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Does the GDPR Really Say That? Clearing Up Common Misunderstandings

Tracy Boyes

Compliance Success Manager and DPO | Data Protection and Privacy Attorney

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The General Data Protection Regulation (GDPR) is a comprehensive data privacy law enacted by the European Union (EU) to protect the personal data of EU citizens and residents. Despite its significance and the extensive information available about it, many misconceptions still persist. Let’s break down some of the common misconceptions. 

Public Personal Data Still Needs Protection

One common misunderstanding is that personal data found in the public domain does not require protection under the GDPR. This is incorrect. The GDPR applies to any personal data, regardless of its source, including data that is publicly accessible. A good example would be social media data. Think about social media profiles. Even though people voluntarily share a lot of personal data on platforms like Facebook or LinkedIn, this data still qualifies as personal data under the GDPR. It is not advisable to freely take personal data from these websites and use it for your own commercial benefits. You must still handle such information with the same care and respect as with any other personal data. This means being cautious against further processing, ensuring data security, and respecting the individual’s rights regarding their data. 

Transatlantic Data Transfers and the EU-US Data Privacy Framework

Another misconception is that personal data cannot be safely processed in the United States as they lack robust privacy laws in many states. In 2023, the European Commission approved its adequacy decision for the EU-U.S. Data Privacy Framework. This decision confirms that the United States provides a level of personal data protection comparable to that of the EU for data transferred from the EU to the U.S. By being an active participant in this framework a company in the US can lawfully receive and process EU citizen’s data under the GDPR. A top tip when choosing processors in the US would be to first check if they are active participants in the framework, before allowing any data processing to take place.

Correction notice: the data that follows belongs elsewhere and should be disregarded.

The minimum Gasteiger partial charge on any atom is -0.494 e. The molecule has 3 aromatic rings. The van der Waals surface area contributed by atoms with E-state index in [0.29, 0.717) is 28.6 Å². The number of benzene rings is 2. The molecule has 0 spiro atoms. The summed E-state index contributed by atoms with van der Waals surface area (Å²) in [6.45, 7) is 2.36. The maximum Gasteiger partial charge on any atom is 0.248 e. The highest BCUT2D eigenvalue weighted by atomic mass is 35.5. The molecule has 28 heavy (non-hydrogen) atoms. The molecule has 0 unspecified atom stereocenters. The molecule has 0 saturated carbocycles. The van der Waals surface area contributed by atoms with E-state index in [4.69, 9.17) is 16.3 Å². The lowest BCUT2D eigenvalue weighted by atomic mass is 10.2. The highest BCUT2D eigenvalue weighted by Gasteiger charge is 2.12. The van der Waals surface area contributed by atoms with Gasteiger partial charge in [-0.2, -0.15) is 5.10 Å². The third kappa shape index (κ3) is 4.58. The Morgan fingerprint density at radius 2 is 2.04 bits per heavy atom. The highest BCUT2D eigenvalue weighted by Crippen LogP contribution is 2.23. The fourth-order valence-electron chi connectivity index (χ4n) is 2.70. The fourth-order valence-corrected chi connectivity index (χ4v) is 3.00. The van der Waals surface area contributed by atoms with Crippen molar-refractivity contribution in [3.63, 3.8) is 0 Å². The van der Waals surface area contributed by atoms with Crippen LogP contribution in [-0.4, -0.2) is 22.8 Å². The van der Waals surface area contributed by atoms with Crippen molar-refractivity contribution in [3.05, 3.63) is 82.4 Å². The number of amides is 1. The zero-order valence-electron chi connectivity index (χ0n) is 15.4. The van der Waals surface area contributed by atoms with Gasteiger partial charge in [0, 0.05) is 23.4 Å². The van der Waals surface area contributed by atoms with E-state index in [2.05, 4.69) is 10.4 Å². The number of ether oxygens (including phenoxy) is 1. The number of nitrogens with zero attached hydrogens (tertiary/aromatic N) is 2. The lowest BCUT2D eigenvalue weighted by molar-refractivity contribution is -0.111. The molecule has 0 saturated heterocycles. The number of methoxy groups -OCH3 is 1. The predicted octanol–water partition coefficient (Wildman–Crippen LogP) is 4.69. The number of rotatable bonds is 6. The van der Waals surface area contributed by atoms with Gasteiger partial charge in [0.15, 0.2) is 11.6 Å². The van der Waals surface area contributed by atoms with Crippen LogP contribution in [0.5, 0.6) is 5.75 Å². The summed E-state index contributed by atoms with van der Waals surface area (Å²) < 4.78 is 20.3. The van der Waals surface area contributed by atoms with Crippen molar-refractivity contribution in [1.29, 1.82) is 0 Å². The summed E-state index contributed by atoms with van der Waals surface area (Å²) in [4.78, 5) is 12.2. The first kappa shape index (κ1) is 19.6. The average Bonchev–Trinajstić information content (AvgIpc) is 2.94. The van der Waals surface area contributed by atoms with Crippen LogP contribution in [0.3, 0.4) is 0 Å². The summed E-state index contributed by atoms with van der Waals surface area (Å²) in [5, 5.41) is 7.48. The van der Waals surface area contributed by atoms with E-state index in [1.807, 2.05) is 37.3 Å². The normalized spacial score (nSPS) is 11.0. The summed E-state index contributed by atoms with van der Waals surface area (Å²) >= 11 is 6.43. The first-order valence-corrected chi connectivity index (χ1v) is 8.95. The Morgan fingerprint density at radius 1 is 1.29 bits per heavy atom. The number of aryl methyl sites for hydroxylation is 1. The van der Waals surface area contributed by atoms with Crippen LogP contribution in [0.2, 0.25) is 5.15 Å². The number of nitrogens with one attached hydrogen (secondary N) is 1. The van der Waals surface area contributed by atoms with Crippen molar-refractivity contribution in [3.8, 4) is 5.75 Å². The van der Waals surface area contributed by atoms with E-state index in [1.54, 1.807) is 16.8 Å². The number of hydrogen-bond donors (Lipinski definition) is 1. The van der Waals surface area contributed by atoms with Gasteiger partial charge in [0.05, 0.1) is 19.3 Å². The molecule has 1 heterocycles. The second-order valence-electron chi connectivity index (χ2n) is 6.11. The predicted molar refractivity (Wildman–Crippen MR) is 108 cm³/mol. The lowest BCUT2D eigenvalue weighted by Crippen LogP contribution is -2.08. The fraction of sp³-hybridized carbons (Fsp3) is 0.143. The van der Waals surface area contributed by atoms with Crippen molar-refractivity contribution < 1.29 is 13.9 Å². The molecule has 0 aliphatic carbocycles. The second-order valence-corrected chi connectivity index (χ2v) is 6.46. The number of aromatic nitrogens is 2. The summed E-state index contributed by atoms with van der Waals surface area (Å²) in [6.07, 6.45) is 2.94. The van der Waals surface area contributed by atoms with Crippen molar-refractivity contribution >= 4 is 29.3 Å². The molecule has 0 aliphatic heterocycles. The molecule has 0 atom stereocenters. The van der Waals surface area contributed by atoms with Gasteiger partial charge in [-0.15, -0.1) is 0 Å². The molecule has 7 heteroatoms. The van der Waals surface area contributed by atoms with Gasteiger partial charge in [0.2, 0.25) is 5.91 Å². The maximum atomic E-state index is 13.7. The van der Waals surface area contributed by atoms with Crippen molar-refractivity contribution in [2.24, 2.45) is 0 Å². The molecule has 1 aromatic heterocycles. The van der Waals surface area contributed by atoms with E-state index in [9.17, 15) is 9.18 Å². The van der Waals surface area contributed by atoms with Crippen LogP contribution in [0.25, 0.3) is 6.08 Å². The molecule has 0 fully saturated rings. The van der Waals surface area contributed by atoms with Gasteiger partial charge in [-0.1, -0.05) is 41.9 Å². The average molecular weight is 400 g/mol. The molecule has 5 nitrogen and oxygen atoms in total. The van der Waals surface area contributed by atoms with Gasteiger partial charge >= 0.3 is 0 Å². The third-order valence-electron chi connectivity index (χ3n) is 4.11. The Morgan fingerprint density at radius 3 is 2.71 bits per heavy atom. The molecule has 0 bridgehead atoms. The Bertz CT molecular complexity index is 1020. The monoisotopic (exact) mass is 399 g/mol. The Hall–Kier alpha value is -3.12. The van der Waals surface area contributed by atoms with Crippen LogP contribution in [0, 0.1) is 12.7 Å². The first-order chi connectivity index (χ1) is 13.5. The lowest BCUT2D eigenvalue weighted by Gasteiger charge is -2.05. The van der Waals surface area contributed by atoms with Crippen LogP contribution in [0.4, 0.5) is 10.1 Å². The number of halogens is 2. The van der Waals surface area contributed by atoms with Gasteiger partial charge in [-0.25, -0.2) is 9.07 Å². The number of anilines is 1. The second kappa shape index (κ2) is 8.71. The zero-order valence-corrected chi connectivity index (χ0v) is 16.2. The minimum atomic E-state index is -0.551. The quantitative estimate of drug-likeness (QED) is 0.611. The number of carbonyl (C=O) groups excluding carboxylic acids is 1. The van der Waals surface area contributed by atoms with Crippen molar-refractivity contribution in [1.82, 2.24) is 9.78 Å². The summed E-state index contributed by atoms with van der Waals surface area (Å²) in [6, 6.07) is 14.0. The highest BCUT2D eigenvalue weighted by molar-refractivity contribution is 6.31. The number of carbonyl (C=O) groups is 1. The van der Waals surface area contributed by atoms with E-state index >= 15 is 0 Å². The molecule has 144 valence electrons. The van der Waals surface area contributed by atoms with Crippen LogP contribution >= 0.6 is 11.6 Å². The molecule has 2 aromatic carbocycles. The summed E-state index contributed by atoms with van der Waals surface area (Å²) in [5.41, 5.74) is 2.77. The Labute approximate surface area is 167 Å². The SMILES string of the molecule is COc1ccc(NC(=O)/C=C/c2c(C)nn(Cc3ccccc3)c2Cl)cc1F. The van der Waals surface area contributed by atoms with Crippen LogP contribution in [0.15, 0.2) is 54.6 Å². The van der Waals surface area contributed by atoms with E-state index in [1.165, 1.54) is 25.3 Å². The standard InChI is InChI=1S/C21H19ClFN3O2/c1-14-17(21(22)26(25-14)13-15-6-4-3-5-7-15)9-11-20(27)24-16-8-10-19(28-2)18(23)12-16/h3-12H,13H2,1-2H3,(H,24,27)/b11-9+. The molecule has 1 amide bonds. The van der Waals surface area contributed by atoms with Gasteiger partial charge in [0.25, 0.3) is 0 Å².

Employer and Employee Relationships

In the context of employment, a common misunderstanding is about the roles of employers and employees regarding data control and ownership. The GDPR defines the employer as the data controller and the employee as the data subject. This distinction is crucial for understanding responsibilities and rights in data processing.

As the data controller, the employer is responsible for determining the purposes and means of processing employee personal data. This includes collecting, storing, and using data for employment-related purposes, such as payroll, performance evaluation, and legal compliance. Sometimes, even special categories of personal data need to be processed by the employer as they are under a legal obligation to do so. The employer must ensure that all data processing activities comply with the GDPR principles.

The employee, as the data subject, retains rights over their personal data. These rights include access to their data, rectification of inaccurate data, erasure of data under certain conditions, restriction of processing, data portability, and the right to object to certain processing activities. Employers must respect these rights and establish mechanisms to facilitate their exercise. However, the employer still retains ownership over an employee’s email and work cellphone numbers if they are issued by the employer themselves. The employer remains the controller over this type of data.